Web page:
CyanogenMod rolls out secure device-locating feature

CyanogenMod is a free/open version of the Android operating system. Yesterday, they announced a cool new feature called CM Account, for recovering and/or wiping lost or stolen devices. Unlike traditional device-locating services, which effectively offer a back-door to your phone or tablet that can be exploited by hackers, spies, or unscrupulous insiders, CyanogenMod's version relies on your browser establishing a secure connection to your device, without anyone in the middle having access to the keys and passwords used to hijack the device and get its location or wipe its drive. The service was developed in part by Moxie Marlinspike, a legendary security and privacy hacker, and the code is open and free for audit.

The CM account is optional and free. The service is secure and managed by us. The website client side encryption code is not obfuscated. The application is open sourced and Apache licensed. We highly encourage our contributors to participate in a security and privacy review and understand what sets us apart from other solutions.

Obviously, some of you will have privacy concerns and are sensitive of your data. We have created a privacy policy, terms of use page and general “What is a CyanogenMod Account” page to hopefully answer most of your questions. But even if you choose not to read them, we’ll say it as clearly as possible:

* We have no interest in selling your data

* We cannot track you or wipe your device. We designed the protocol in such a way that makes it impossible for anyone but you to do that.

CyanogenMod Account (via Engadget)

Notable Replies

  1. As a CM user (but waiting for something mildly stable for the HTC One), I like this a lot.

    In the meantime I'm still using AndroidLost, which is powerful, useful and pretty transparent. The author claims that its use of your Google Account means only you can control your phone (see Privacy and Security).

  2. I have/use a crapload of Google accounts and services, but when it comes down to trust, I'd believe in CyanogenMod long before Google...

  3. At the risk of getting off-topic, I generally place more faith in these guys than Google, but there's still a prevailing mentality that developers are more important than users, which really rubs me the wrong way.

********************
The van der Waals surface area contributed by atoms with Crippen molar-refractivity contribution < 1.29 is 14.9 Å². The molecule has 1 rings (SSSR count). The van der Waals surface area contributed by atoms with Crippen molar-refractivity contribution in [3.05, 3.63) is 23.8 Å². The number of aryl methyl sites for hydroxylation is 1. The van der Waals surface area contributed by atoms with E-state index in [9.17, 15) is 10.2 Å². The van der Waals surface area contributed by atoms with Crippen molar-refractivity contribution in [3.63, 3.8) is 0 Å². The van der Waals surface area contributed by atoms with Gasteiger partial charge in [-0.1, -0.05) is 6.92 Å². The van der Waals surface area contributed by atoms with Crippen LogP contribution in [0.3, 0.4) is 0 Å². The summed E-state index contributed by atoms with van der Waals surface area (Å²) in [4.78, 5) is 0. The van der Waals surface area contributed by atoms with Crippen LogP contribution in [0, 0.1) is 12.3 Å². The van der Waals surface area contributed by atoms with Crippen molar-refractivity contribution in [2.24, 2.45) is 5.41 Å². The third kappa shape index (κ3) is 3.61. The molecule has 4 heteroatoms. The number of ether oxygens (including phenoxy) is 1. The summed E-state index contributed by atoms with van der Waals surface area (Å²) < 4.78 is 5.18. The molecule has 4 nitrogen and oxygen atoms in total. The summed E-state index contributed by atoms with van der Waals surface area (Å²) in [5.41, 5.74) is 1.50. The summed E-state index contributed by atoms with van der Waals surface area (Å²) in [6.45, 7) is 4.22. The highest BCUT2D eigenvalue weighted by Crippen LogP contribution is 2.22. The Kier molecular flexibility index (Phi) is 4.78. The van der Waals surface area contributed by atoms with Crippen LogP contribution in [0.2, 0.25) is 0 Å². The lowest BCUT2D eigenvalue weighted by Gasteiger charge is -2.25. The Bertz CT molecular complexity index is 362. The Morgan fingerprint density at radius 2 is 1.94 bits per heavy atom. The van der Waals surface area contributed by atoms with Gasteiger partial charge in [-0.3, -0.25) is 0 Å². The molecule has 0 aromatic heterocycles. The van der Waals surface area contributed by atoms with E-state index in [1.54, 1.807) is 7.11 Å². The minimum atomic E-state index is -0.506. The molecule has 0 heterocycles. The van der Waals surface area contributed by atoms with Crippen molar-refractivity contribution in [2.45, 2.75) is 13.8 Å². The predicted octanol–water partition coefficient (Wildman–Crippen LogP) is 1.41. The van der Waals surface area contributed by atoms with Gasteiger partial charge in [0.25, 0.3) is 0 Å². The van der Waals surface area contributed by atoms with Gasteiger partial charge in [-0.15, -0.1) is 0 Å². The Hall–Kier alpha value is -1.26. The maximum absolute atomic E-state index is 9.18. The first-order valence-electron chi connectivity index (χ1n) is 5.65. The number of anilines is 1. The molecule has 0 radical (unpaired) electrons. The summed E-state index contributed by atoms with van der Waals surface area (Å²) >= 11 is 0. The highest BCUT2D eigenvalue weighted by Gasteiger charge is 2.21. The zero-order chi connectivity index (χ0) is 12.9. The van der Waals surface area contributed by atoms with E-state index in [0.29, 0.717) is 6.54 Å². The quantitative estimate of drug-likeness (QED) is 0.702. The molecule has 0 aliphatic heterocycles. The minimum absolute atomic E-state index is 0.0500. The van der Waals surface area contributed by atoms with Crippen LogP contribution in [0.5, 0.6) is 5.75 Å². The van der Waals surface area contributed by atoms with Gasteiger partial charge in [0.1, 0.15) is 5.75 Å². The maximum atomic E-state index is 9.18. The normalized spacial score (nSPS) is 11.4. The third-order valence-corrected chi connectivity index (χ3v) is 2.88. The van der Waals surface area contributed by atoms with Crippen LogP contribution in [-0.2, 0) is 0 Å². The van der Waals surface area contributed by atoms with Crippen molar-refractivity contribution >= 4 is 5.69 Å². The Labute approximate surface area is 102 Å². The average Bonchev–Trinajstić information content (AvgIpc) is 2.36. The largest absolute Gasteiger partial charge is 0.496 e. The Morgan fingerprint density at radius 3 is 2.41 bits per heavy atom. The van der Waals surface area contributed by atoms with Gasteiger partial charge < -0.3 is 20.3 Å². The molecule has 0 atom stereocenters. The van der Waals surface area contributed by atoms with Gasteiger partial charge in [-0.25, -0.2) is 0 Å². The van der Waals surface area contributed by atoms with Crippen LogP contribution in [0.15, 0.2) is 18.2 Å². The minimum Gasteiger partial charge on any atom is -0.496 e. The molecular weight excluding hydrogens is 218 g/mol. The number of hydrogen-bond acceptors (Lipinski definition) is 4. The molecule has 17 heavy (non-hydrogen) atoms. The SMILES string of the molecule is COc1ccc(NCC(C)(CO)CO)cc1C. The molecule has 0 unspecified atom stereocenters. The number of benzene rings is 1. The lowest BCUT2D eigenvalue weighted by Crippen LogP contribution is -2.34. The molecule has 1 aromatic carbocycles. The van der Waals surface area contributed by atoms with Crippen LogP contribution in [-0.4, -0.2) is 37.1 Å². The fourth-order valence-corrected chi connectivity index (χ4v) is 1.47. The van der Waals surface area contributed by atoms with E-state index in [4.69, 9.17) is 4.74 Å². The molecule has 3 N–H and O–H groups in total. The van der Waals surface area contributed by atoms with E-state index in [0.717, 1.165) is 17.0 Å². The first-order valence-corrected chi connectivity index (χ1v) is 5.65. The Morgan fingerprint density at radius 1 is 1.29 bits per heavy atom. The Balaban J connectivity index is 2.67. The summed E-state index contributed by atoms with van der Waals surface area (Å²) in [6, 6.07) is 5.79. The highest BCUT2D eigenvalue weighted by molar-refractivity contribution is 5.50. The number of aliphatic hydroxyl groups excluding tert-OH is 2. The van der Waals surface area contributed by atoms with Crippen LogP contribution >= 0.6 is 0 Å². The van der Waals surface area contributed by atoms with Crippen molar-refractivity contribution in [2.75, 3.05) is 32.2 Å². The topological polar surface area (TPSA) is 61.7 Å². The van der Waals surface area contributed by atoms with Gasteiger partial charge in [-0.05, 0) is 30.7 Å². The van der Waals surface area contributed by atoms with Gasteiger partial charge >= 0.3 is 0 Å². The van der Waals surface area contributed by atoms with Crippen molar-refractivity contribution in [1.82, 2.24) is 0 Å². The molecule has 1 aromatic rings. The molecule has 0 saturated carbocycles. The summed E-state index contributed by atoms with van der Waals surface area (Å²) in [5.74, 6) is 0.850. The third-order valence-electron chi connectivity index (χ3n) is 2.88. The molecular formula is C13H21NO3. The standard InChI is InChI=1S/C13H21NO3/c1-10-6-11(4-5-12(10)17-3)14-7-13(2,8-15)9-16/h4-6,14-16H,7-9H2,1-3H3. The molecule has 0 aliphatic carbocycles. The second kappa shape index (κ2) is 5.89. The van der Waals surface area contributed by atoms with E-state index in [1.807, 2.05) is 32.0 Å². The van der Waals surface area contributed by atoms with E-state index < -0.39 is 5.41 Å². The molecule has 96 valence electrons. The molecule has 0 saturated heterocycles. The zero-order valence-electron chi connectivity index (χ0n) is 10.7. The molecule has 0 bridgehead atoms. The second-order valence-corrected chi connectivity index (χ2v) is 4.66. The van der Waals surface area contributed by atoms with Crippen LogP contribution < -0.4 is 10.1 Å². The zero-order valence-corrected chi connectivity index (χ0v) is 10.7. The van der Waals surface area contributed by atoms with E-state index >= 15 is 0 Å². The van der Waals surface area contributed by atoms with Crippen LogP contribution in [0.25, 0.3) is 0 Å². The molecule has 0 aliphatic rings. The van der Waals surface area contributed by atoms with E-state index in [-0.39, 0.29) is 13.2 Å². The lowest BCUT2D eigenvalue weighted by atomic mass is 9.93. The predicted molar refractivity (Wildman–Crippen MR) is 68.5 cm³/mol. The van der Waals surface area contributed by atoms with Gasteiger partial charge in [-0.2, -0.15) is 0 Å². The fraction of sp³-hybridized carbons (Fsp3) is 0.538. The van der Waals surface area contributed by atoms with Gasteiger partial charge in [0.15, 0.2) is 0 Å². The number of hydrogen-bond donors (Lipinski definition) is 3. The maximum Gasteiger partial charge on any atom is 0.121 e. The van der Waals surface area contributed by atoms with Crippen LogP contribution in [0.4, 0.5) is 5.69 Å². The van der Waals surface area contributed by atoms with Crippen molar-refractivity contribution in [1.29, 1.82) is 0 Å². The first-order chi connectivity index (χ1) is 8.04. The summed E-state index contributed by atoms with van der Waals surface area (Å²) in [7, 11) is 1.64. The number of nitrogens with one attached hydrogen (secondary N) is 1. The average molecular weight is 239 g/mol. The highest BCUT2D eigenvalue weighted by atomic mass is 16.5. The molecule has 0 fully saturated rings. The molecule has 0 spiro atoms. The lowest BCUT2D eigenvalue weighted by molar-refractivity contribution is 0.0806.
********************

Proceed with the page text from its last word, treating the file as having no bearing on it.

Look at the direction they took over an experimental feature to give users fine-grained control over permissions: https://plus.google.com/100275307499530023476/posts/iLrvqH8tbce

    While a lot of reasons were given, all the talk about "backlash from developers who don't want their apps running in unpredictable environments" and a desire to avoid "app developers pissed off at CM and blacklisting us" really felt like the root motivation behind the decision to nuke the feature.

    I want final say over what happens on my phone. If that upsets a software developer, too damn bad. Don't release your code if you don't want people running it any way they see fit.

  4. In it's current state, the UX was awful. It was easy to wander into
    these settings and break things in weird ways that were not obvious at
    all.

    That seems like excellent reasoning. Putting things into the Android core that could cause weird breaks unless developers handle appropriate feedback is one thing -- putting things into a non-standard rom (even one as widespread as CM) that could cause weird, seemingly-random breaks for developers who are coding for standard Android devices is quite a different thing entirely.

    That's not favoring the developers, that's favoring "normal" users... and I say that as someone who really would like to have much more fine-grained permission control in Android.

  5. But is CM even for "normal" users in the first place? Being able to break something is just a side effect of having more control over it. I'll take features over stability any day.

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